2. There is a need for early diagnosis.
3. Finally, there is a need to rethink a theory that is stagnating and to take effective action in order to change policies and practices, bringing the organization’s behavior in line with the new realities of its environment, with a new definition of its mission, and with new core competencies to be developed and acquired.


The True Nature of Personal Leadership

I really like this quote about personal leadership because it helps us to keep the focus on our human endowments:

“In his book, First Things First, Stephen Covey notes that the development of what he calls our four human endowments:

  • • self-awareness,
  • • conscience,
  • • independent will, and
  • • creative imagination
  • is at the core of personal leadership. It is our personal leadership that helps us to do our best creative work. Personal leadership means having the clarity to know what meaningful work looks like, and having the wherewithal to do that work.”

    33 Presentation Tips

    Pat Flynn on the Smart Passive Income blog provides 33 tips for public speaking in a 38 minute video. I like his suggestion about mingling with the audience to understand them better before the presentation. I don’t like his suggestion to start things off by showing a video because your presence right from the start should be used to begin developing a rapport with the audience. His alternative of telling a story is much preferable in my opinion and I would go further to emphasize not relying on over scripting which can make you come across as being robotic rather than being spontaneous and engaged. There is lots more in the video so give it a try if you are looking for suggestions to creatively make your presentation more interesting.

    Preparing for Your Next Presentation Performance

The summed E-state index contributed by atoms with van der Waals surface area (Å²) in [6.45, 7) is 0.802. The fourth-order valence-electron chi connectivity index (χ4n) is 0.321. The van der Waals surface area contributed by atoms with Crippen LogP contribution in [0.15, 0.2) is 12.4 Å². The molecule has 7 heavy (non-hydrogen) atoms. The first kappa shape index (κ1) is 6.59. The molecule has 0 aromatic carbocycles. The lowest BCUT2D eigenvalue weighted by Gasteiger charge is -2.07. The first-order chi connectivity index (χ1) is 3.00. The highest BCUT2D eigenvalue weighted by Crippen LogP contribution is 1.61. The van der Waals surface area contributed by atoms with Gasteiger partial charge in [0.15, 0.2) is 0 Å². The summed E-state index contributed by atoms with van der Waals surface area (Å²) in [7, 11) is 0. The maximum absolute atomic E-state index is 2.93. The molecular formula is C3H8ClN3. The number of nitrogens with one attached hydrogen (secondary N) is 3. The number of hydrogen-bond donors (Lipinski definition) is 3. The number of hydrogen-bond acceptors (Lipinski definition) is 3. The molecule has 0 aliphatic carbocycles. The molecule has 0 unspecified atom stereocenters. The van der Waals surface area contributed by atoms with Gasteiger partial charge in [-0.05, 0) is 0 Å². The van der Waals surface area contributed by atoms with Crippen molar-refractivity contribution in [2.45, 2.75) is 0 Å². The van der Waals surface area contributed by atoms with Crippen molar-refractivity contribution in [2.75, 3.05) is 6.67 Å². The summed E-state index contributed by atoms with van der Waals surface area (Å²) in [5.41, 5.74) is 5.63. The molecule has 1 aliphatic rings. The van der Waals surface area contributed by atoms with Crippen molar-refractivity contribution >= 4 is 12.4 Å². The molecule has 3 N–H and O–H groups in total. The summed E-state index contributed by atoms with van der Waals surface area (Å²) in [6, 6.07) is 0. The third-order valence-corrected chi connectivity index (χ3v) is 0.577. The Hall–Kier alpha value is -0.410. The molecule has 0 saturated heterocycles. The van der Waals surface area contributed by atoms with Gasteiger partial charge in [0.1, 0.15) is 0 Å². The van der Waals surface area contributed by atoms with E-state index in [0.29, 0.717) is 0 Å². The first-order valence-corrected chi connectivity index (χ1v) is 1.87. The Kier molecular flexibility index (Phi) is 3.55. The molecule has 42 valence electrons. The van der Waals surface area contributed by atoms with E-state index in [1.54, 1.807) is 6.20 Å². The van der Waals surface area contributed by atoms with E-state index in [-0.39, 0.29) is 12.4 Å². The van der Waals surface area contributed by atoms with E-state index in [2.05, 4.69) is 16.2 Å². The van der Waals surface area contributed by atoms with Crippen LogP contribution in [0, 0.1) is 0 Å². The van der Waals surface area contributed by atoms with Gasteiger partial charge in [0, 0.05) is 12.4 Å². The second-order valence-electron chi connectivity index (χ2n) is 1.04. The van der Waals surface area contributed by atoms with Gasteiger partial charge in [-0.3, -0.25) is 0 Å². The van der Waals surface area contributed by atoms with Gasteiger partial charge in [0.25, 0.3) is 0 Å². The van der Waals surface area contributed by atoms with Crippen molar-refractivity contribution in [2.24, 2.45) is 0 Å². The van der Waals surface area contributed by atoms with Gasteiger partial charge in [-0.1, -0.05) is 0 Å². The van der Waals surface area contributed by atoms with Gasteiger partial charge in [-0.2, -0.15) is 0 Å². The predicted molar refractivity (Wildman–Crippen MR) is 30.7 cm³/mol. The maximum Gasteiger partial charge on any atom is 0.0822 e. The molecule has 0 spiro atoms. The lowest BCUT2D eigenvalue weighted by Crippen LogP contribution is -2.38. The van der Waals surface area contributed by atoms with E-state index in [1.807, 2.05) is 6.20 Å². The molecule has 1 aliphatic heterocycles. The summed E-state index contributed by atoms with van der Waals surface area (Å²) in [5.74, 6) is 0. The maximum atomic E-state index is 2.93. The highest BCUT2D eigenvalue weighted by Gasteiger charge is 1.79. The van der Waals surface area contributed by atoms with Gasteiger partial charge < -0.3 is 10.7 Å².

Darren Hardy of Success Magazine

    Darren Hardy, publisher of Success magazine, has provided a concise article on the 6 preparation rituals he uses to achieve success in his presentations. These rituals are for preparing to perform a completed presentation and not a process used to develop the presentation which is another topic that will be covered in my blog. I agree with all of his performance preparation suggestions and especially endorse having a routine of your own to systemize your presentation preparation. I think his third recommendation to write down notes on the beginning of your presentation is ok but what is much better is to use memory techniques with particular focus on your start so you can get rolling and use the momentum to deliver your best performance. My observation is that even the most inexperienced speakers can perform much better and are more convincing if they memorize the key points of their speech rather than relying on notes. Most memorization techniques rely on location and visualization prompts (e.g. method of loci) but more complete coverage of that topic will be included in a future post.

    Craftmanship with Dignity for Great Work

    99u, byline Insights for Making Things Happen, is a very worthwhile site for actionable improvements and today it had an insightful article on The Craftman’s Guide for Working with Dignity.The 99u article makes a good case for why craftsmanship and dignity are so important in work and life. It encourages people to think about what they can do to increase their dignity. It also makes the point that this applies to modern knowledge work as much as traditional occupations.

    Three attributes were identified and their relevance to dignity explained:

    1. Curiosity
    2. Craftmanship
    3. Humility

    What struck me was that these attributes are also essential for innovation and creativity. Restating it in a slightly different way:

    • Having fun
    • Caring and showing care
    • Learning and applying improvements

    are all important in doing great work. It seems to me that caring and attention are becoming increasingly precious in a world which seems to be tempted towards being unconsciously automated and distracted.